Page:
Maf Smith is the Deputy Chief Executive of RenewableUK, the professional body for the UK’s wind and marine sectors, with 675 member businesses.

A small dose of facts could transform Britain's immigration debate

While "myth-busting" doesn't always work, there is an appetite for a better informed conversation than the one we're having now. 

For some time opinion polls have shown that the public sees immigration as one of the most important issues facing Britain. At the same time, public understanding of the economic and social impacts of immigration is poor and strongly influenced by the media: people consistently over-estimate the proportion of the population born outside the UK and know little about policy measures such as the cap on skilled non-EU migration. The public gets it wrong on other issues too - on teenage pregnancy, the Muslim population of the UK and benefit fraud to name just three. However, in the case of immigration, the strength of public opinion has led governments and political parties to reformulate policies and rules. Theresa May said she was cracking down on “health tourists” not because of any evidence they exist but because of public “feeling”. Immigration was of course a key factor in David Cameron’s decision to call a referendum on the UK’s membership with the EU and has been central to his current renegotiations.  

Do immigration facts always make us more stubborn and confused?

The question of how to both improve public understanding and raise the low quality of the immigration debate has been exercising the minds of those with a policy and research interest in the issue. Could the use of facts address misconceptions, improve the abysmally low quality of the debate and bring evidence to policy making? The respected think tank British Future rightly warns of the dangers associated with excessive reliance on statistical and economic evidence. Their own research finds that it leaves people hardened and confused. Where does that leave those of us who believe in informed debate and evidence based policy? Can a more limited use of facts help improve understandings and raise the quality of the debate?

My colleagues Jonathan Portes and Nathan Hudson-Sharp and I set out to look at whether attitudes towards immigration can be influenced by evidence, presented in a simple and straightforward way. We scripted a short video animation in a cartoon format conveying some statistics and simple messages taken from research findings on the economic and social impacts of immigration.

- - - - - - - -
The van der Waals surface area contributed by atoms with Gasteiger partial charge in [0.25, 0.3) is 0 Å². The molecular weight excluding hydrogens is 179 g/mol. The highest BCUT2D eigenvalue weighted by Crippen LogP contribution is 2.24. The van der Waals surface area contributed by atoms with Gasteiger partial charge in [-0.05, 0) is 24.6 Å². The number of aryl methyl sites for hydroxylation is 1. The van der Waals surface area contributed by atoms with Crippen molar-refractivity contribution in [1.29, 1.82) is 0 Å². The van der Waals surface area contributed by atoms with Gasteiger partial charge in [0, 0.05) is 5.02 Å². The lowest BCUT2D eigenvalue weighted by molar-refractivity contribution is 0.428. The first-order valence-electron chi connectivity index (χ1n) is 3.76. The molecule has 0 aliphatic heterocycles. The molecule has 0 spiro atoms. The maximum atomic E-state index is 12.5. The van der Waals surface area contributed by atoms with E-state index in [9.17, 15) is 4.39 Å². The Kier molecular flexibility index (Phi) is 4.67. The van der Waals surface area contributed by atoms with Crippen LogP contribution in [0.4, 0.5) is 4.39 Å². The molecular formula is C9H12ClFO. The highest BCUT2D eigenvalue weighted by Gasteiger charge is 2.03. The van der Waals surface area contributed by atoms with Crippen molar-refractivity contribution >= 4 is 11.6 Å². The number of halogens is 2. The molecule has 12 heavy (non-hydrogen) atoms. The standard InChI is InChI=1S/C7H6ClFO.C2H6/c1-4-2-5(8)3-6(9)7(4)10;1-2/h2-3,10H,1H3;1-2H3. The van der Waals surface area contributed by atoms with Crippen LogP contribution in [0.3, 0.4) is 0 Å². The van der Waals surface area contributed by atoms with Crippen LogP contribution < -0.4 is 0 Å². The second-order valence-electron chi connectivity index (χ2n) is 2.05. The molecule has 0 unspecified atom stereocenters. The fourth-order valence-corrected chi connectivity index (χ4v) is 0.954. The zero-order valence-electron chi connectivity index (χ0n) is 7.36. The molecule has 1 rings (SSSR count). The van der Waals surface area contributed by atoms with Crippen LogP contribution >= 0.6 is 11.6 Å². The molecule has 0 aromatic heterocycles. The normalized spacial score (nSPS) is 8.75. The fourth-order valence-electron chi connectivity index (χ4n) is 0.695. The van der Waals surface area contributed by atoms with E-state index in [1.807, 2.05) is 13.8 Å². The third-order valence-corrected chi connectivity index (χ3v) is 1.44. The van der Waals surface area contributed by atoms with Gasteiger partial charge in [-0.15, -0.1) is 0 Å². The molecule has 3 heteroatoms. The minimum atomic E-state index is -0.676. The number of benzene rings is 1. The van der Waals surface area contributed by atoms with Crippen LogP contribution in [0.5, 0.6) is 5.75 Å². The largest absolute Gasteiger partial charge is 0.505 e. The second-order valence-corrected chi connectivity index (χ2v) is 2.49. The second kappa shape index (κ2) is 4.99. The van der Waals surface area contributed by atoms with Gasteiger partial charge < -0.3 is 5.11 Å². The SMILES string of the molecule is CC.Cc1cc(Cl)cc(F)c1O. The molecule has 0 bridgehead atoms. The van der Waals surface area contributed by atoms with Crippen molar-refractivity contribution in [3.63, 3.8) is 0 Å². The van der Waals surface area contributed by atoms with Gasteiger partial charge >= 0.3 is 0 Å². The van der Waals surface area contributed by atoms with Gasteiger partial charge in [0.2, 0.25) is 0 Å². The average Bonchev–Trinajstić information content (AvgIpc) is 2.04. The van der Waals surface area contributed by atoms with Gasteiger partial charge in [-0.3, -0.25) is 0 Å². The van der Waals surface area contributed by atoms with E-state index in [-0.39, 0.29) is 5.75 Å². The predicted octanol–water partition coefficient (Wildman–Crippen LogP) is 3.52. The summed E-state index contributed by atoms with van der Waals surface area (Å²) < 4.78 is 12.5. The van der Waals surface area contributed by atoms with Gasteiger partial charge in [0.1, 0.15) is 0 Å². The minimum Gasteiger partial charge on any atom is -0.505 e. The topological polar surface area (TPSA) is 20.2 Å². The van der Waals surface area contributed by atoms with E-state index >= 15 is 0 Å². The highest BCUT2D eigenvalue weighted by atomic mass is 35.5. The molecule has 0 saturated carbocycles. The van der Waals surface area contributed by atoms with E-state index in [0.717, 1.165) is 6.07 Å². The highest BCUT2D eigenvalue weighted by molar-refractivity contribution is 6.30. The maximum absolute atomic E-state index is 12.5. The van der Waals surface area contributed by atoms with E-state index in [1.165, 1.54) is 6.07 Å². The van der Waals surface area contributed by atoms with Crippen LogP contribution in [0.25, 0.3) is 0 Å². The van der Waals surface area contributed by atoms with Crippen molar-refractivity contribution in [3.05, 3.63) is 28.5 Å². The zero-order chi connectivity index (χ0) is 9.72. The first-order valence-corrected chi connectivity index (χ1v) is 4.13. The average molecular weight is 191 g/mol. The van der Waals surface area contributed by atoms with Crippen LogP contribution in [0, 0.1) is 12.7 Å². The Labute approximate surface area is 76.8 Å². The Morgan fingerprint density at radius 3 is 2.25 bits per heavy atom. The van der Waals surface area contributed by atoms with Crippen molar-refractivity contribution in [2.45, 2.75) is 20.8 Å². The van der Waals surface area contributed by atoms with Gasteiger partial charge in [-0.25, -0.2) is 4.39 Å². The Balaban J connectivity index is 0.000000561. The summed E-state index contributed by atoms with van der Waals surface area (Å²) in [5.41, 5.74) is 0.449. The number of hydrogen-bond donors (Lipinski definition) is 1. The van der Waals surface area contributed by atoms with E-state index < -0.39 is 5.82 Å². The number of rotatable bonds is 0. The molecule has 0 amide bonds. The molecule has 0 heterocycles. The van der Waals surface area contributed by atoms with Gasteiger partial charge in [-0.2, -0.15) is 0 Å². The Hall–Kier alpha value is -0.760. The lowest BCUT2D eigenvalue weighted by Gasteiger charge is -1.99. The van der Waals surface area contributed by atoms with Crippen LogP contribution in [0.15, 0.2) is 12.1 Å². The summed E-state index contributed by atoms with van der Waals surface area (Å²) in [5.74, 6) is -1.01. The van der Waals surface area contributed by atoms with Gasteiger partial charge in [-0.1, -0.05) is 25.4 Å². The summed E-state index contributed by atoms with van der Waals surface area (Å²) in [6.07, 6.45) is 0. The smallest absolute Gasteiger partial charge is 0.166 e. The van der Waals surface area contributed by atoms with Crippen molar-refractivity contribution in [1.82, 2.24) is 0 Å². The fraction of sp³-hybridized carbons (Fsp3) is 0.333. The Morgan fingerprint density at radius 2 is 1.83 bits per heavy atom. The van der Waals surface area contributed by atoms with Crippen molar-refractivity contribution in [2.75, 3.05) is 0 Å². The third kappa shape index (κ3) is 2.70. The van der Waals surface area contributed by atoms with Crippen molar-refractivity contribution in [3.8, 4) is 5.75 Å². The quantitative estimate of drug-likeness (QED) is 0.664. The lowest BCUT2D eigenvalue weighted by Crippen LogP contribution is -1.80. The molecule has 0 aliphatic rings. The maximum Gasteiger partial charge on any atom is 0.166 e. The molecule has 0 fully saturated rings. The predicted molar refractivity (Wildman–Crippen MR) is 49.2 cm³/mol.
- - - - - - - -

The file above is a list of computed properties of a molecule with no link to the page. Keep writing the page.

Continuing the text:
Targeted at a wide audience, we framed the video within a ‘cost-benefit’ narrative, showing the economic benefits through migrants’ skills and taxes and the (limited) impact on services. A pilot was shown to focus groups attended separately by the general public, school pupils studying ‘A’ level economics and employers.

Some statistics are useful

To some extent our findings confirm that the public is not very interested in big statistics, such as the number of migrants in the UK. But our respondents did find some statistics useful. These included rates of benefit claims among migrants, effects on wages, effects on jobs and the economic contribution of migrants through taxes. They also wanted more information from which to answer their own questions about immigration. These related to a number of current narratives around selective migration versus free movement, ‘welfare tourism’ and the idea that our services are under strain.

Our research suggests that statistics can play a useful role in the immigration debate when linked closely to specific issues that are of direct concern to the public. There is a role for careful and accurate explanation of the evidence, and indeed there is considerable demand for this among people who are interested in immigration but do not have strong preconceptions. At the same time, there was a clear message from the focus groups that statistics should be kept simple. Participants also wanted to be sure that the statistics they were given were from credible and unbiased sources.

The public is ready for a more sophisticated public debate on immigration

The appetite for facts and interest in having an informed debate was clear, but can views be changed through fact-based evidence? We found that when situated within a facts-based discussion, our participants questioned some common misconceptions about the impact of immigration on jobs, pay and services. Participants saw the ‘costs and benefits’ narrative of the video as meaningful, responding particularly to the message that immigrants contribute to their costs through paying taxes. They also talked of a range of other economic, social and cultural contributions. But they also felt that those impacts were not the full story. They were also concerned about the perceived impact of immigration on communities, where issues become more complex, subjective and intangible for statistics to be used in a meaningful way.

Opinion poll findings are often taken as proof that the public cannot have a sensible discussion on immigration and the debate is frequently described as ‘toxic’. But our research suggests that behind headline figures showing concern for its scale there may be both a more nuanced set of views and a real appetite for informed discussion. A small dose of statistics might just help to detoxify the debate. With immigration a deciding factor in how people cast their vote in the forthcoming referendum there can be no better time to try.